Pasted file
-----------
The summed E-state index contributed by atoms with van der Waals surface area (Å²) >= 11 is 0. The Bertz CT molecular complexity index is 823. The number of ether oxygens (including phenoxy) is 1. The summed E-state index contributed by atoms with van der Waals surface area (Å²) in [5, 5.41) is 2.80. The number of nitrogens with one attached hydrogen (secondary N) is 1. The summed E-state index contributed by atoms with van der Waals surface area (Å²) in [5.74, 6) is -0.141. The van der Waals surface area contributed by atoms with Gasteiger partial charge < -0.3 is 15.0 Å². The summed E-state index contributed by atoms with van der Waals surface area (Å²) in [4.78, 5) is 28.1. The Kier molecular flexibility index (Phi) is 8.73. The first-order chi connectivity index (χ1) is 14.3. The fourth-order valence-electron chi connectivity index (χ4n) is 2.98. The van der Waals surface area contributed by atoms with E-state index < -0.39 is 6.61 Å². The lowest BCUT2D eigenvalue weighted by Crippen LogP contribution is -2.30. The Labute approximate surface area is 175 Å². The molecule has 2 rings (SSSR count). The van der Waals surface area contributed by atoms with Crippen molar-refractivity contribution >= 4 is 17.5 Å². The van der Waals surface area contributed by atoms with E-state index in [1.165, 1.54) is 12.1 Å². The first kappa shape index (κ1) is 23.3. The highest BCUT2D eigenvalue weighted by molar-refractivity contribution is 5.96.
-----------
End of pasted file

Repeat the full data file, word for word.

The summed E-state index contributed by atoms with van der Waals surface area (Å²) >= 11 is 0. The Bertz CT molecular complexity index is 823. The number of ether oxygens (including phenoxy) is 1. The summed E-state index contributed by atoms with van der Waals surface area (Å²) in [5, 5.41) is 2.80. The number of nitrogens with one attached hydrogen (secondary N) is 1. The summed E-state index contributed by atoms with van der Waals surface area (Å²) in [5.74, 6) is -0.141. The van der Waals surface area contributed by atoms with Gasteiger partial charge < -0.3 is 15.0 Å². The summed E-state index contributed by atoms with van der Waals surface area (Å²) in [4.78, 5) is 28.1. The Kier molecular flexibility index (Phi) is 8.73. The first-order chi connectivity index (χ1) is 14.3. The fourth-order valence-electron chi connectivity index (χ4n) is 2.98. The van der Waals surface area contributed by atoms with E-state index < -0.39 is 6.61 Å². The lowest BCUT2D eigenvalue weighted by Crippen LogP contribution is -2.30. The Labute approximate surface area is 175 Å². The molecule has 2 rings (SSSR count). The van der Waals surface area contributed by atoms with Crippen molar-refractivity contribution >= 4 is 17.5 Å². The van der Waals surface area contributed by atoms with E-state index in [1.165, 1.54) is 12.1 Å². The first kappa shape index (κ1) is 23.3. The highest BCUT2D eigenvalue weighted by molar-refractivity contribution is 5.96.